Take any of the industries above, each one has a strong theatrical or a literary foundation that serves as a constant source of good input to the respective industries. Unfortunately with the telugu industry, there neither is a concerted patronage to the art on stage, nor there is any genuine interest in the printed word. Having successfully dried up both those creative wells in the constant glare of bright blinding arc lights, telugu industry is found gasping for good material to quench its thirst. Every year, come the national awards time, when all the important awards (script, direction, movie) seem to adorn the mantles of the neighbors, telugu industry suddenly wakes up in a fit ("aarambha Sooratvamu") and criticizes everyone, but itself, for its current sad state. Is there any practical situation to end the current imbroglio?
Yes, there is. And as always, like in matters relating to charity, it has to come from people with deep pockets - the prestigious production houses - Suresh, Usha Kiron, Vyjayanthi, Annapoorna et al. Set up a separate wing that deals exclusively with innovative intelligent movies that do not need great budgets. In fact, discourage any project that costs more than a crore just for the content and the presentation. The crores and crores that are thrown at risky projects involving top stars and item numbers, are enough seed money to spawn a new silent revolution, which would further the cause of telugu cinema. Even if one movie strikes the right chord with the audience, the impetus and the momentum generated are enough to kick start 10 other movies of such kind. May be they would not pull enough crowds on the first day for the first shows, but history has shown time and again, that good movies seldom fail. When the current audience is currently split among TV serials, game shows, internet etc and their interest has been splintered by the divisive policy of the industry, that such and such is a mass movie and such and such is a ladies fare, the time is right and ripe for good movies to make a comeback and reclaim their spot on the top, one, they have been forced to relinquish a few decades ago.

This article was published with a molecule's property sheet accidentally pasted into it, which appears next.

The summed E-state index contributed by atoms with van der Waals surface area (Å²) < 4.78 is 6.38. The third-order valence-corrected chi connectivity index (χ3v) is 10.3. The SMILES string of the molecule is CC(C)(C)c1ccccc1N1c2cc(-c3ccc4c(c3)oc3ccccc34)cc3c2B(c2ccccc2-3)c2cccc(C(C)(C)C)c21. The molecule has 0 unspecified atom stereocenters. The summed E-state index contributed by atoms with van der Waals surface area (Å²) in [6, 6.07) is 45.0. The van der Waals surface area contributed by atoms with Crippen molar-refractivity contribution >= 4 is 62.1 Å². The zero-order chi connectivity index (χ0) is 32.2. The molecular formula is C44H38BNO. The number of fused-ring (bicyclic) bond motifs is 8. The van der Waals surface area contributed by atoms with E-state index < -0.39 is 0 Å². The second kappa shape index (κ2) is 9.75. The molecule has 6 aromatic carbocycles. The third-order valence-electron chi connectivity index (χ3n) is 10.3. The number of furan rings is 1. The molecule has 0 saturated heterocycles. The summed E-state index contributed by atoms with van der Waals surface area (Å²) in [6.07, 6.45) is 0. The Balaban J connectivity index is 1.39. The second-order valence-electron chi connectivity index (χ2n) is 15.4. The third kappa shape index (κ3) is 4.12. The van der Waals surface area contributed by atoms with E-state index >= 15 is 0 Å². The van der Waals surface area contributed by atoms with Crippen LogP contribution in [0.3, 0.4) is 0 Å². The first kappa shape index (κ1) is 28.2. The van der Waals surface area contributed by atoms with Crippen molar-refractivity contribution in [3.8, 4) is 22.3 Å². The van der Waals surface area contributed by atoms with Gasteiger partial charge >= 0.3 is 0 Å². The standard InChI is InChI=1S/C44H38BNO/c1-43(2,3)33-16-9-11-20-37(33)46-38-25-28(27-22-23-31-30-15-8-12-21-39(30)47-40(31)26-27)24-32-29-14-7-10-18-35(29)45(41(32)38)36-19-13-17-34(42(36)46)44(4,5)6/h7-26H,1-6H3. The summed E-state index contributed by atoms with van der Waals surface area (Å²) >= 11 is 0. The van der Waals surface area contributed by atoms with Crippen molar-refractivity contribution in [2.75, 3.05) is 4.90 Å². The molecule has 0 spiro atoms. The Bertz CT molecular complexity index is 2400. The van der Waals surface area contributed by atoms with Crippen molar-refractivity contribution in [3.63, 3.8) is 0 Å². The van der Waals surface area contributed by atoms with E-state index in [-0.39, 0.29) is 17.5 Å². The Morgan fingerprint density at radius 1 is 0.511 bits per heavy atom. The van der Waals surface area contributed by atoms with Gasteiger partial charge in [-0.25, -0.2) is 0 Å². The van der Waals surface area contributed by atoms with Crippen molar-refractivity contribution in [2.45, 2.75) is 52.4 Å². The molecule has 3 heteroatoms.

Content is what that has been keeping the industry ticking. Content is what that makes the industry work. When the whole industry can come together to celebrate the 75th year of its inception with such fervour, it certainly can do more than that, when its own survival and its own existence is on the line. It is never too late to wake up, take stock, and start working immediately on a survival strategy. Otherwise, by the time centennial celebrations come around, telugu film industry would be taken in the same breath as the might Mughal Empire, the golden reign of Krishna Devaraya, and the exciting age of stage dramas.